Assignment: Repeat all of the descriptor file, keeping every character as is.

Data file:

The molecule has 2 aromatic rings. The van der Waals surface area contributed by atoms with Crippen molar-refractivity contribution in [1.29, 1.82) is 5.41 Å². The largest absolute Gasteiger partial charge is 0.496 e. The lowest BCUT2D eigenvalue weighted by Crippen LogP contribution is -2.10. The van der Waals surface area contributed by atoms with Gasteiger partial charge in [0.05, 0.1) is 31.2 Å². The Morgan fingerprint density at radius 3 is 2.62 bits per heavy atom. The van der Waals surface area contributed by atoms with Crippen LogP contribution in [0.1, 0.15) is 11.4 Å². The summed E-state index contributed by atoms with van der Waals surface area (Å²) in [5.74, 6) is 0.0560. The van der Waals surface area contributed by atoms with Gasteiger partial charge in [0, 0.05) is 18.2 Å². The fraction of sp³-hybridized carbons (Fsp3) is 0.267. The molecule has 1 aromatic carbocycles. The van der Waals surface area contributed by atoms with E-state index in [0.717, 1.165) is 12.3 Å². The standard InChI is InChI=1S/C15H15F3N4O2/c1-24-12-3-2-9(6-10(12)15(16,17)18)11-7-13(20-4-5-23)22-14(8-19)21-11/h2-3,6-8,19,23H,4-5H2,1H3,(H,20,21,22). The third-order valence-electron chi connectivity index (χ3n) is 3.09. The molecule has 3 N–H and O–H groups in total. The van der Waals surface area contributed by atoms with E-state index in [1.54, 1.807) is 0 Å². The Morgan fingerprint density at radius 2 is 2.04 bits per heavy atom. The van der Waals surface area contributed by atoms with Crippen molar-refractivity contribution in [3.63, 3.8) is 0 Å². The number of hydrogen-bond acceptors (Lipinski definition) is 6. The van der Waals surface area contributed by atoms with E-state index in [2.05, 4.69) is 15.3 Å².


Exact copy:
The molecule has 2 aromatic rings. The van der Waals surface area contributed by atoms with Crippen molar-refractivity contribution in [1.29, 1.82) is 5.41 Å². The largest absolute Gasteiger partial charge is 0.496 e. The lowest BCUT2D eigenvalue weighted by Crippen LogP contribution is -2.10. The van der Waals surface area contributed by atoms with Gasteiger partial charge in [0.05, 0.1) is 31.2 Å². The Morgan fingerprint density at radius 3 is 2.62 bits per heavy atom. The van der Waals surface area contributed by atoms with Crippen LogP contribution in [0.1, 0.15) is 11.4 Å². The summed E-state index contributed by atoms with van der Waals surface area (Å²) in [5.74, 6) is 0.0560. The van der Waals surface area contributed by atoms with Gasteiger partial charge in [0, 0.05) is 18.2 Å². The fraction of sp³-hybridized carbons (Fsp3) is 0.267. The molecule has 1 aromatic carbocycles. The van der Waals surface area contributed by atoms with E-state index in [0.717, 1.165) is 12.3 Å². The standard InChI is InChI=1S/C15H15F3N4O2/c1-24-12-3-2-9(6-10(12)15(16,17)18)11-7-13(20-4-5-23)22-14(8-19)21-11/h2-3,6-8,19,23H,4-5H2,1H3,(H,20,21,22). The third-order valence-electron chi connectivity index (χ3n) is 3.09. The molecule has 3 N–H and O–H groups in total. The van der Waals surface area contributed by atoms with E-state index in [1.54, 1.807) is 0 Å². The Morgan fingerprint density at radius 2 is 2.04 bits per heavy atom. The van der Waals surface area contributed by atoms with Crippen molar-refractivity contribution in [3.63, 3.8) is 0 Å². The number of hydrogen-bond acceptors (Lipinski definition) is 6. The van der Waals surface area contributed by atoms with E-state index in [2.05, 4.69) is 15.3 Å².